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THE DAY AHEAD: Putting tech in perspective

COMMENTARY--Amid all the angst over technology stocks, it's time for a healthy dose of context.

• "Don't fall into the tech trap. One trap for investors this year may be focusing a disproportionate amount of time and energy on technology. While it is an important sector of the S&P 500, the other three-quarters of the market are performing well. A broadly diversified portfolio in 2001 should be the most rewarding for investors." --Bear Stearns Chief Investment Strategist Elizabeth Mackay, in a recent note

It doesn't get any simpler than that. If you had a diversified portfolio, the tech sector gloom and doom wouldn't worry you as much. Even these quarterly blowups would roll off your shoulders. Tech malaise would be offset by strength in financial stocks or some other sector.

Don't misread us. Technology is a great place long-term, but it is one part of a bigger picture. Tech is also cyclical--very cyclical. If you haven't noticed, tech is on the downswing now. Over five years, you can win--the Internet isn't going anywhere--but don't place all your bets on technology and not plan to ride it out.

Sounds simple, but we've heard about a lot of folks who have overstayed their welcome with all-tech, all-the-time portfolios. Maybe you were tech happy because you remembered the easy money days. Maybe your investment horizon is five days instead of five years. The halcyon years are over.

Nevertheless, believers remain in denial about tech as nearly every CEO from Cisco's John Chambers to Applied Materials' James Morgan to Hewlett-Packard's Carly Fiorina says the same thing: The economy stinks.

Wall Street was forecasting a second-half rebound. Now it's a 2002 rebound.

Goldman Sachs last week cut earnings and revenue targets for a host of big information technology names--EMC, IBM, Hewlett-Packard and Brocade, to name a few--in a move to "be at least a little proactive," analyst Laura Conigliaro said.

On a conference call, Conigliaro said there was no sense in being a hero right now and buying tech stocks. "Tech stocks may be close to a bottom, but it's far too early," she said, admitting that the valuations were tempting in some cases. "The longer your time horizon, the more tempting it is."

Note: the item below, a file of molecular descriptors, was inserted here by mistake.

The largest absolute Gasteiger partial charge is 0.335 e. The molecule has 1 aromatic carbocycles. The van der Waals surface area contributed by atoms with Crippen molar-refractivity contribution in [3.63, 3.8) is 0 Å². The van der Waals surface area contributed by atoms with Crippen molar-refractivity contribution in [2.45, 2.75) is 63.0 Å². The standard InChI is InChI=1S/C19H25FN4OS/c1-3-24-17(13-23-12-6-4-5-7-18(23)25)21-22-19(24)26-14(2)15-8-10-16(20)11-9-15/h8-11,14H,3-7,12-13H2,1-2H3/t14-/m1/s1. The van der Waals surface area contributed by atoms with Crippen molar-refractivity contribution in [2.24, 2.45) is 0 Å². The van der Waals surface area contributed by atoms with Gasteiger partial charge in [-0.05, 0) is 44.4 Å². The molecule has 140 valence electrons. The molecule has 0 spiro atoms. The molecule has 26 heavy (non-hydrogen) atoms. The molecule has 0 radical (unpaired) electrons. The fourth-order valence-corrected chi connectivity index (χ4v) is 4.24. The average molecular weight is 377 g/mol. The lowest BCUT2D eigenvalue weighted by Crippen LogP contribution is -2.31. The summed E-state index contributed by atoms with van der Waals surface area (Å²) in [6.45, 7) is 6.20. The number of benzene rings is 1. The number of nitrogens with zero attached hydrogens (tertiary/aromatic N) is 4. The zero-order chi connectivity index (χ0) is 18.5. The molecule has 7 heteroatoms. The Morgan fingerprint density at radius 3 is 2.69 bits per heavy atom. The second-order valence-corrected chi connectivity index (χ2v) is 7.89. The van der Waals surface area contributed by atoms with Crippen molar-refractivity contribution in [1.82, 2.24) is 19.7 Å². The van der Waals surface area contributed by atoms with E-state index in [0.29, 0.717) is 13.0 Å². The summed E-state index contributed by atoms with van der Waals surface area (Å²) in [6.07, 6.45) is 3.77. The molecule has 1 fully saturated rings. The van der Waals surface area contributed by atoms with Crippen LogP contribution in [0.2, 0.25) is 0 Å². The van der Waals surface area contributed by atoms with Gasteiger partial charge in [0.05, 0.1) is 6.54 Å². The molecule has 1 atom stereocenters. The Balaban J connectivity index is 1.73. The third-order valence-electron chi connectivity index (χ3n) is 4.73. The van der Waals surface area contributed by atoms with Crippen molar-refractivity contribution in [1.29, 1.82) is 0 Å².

In either case, the tech bottom may--or may not--be coming. It doesn't matter. Change your thinking about tech and diversify now.

Eight stocks to own?
Just because you diversify it doesn't mean you ditch tech completely. With that in mind, Thomas Weisel Partners released its "8 stocks to own" research note, but listed nine stocks.

Go figure. The brokerage acknowledged that information technology is slowing and the tech sector is a wreck, but it still maintains that some select companies will beat consensus estimates.

Here's the list:

• Enterprise applications. This area should be hot. Sales execution is good and the companies are diversified enough to weather a downturn. Thomas Weisel picked Ariba (Nasdaq: ARBA), Manugistics (Nasdaq: MANU) and Siebel (Nasdaq: SEBL) as companies that will top estimates. "Don't count on these stocks returning to historical valuation lows," said the brokerage. Those could be famous last words in this market.

• Infrastructure and analytics. Java is hot, average selling prices are high and there's return on investment for customers. The brokerage picked webMethods (Nasdaq: WEBM), Informatica (Nasdaq: INFA), Netegrity (Nasdaq: NETE) and Interwoven (Nasdaq: IWOV).

• Wild cards. Thomas Weisel also highlighted Gemplus International (Nasdaq: GEMP), which makes smart cards and mobile devices used in Europe, and Microsoft (Nasdaq: MSFT), which is likely to gain as legal risk evaporates.

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